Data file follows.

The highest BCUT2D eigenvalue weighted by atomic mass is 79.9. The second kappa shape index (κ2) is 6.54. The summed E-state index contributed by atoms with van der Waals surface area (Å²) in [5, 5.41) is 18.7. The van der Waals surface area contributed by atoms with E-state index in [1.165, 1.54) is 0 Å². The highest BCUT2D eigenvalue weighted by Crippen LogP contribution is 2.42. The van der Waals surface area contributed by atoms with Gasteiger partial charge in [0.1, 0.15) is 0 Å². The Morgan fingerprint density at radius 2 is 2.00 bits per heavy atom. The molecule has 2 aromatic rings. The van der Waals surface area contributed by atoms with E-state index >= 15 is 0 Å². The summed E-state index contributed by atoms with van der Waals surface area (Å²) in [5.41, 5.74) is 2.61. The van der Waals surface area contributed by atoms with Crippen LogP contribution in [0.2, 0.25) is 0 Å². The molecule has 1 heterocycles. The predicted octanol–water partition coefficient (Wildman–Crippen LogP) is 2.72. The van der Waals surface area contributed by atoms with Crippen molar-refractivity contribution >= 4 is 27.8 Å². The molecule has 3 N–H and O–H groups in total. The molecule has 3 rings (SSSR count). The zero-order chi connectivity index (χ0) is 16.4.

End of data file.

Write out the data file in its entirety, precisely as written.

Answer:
The highest BCUT2D eigenvalue weighted by atomic mass is 79.9. The second kappa shape index (κ2) is 6.54. The summed E-state index contributed by atoms with van der Waals surface area (Å²) in [5, 5.41) is 18.7. The van der Waals surface area contributed by atoms with E-state index in [1.165, 1.54) is 0 Å². The highest BCUT2D eigenvalue weighted by Crippen LogP contribution is 2.42. The van der Waals surface area contributed by atoms with Gasteiger partial charge in [0.1, 0.15) is 0 Å². The Morgan fingerprint density at radius 2 is 2.00 bits per heavy atom. The molecule has 2 aromatic rings. The van der Waals surface area contributed by atoms with E-state index >= 15 is 0 Å². The summed E-state index contributed by atoms with van der Waals surface area (Å²) in [5.41, 5.74) is 2.61. The van der Waals surface area contributed by atoms with Crippen LogP contribution in [0.2, 0.25) is 0 Å². The molecule has 1 heterocycles. The predicted octanol–water partition coefficient (Wildman–Crippen LogP) is 2.72. The van der Waals surface area contributed by atoms with Crippen molar-refractivity contribution >= 4 is 27.8 Å². The molecule has 3 N–H and O–H groups in total. The molecule has 3 rings (SSSR count). The zero-order chi connectivity index (χ0) is 16.4.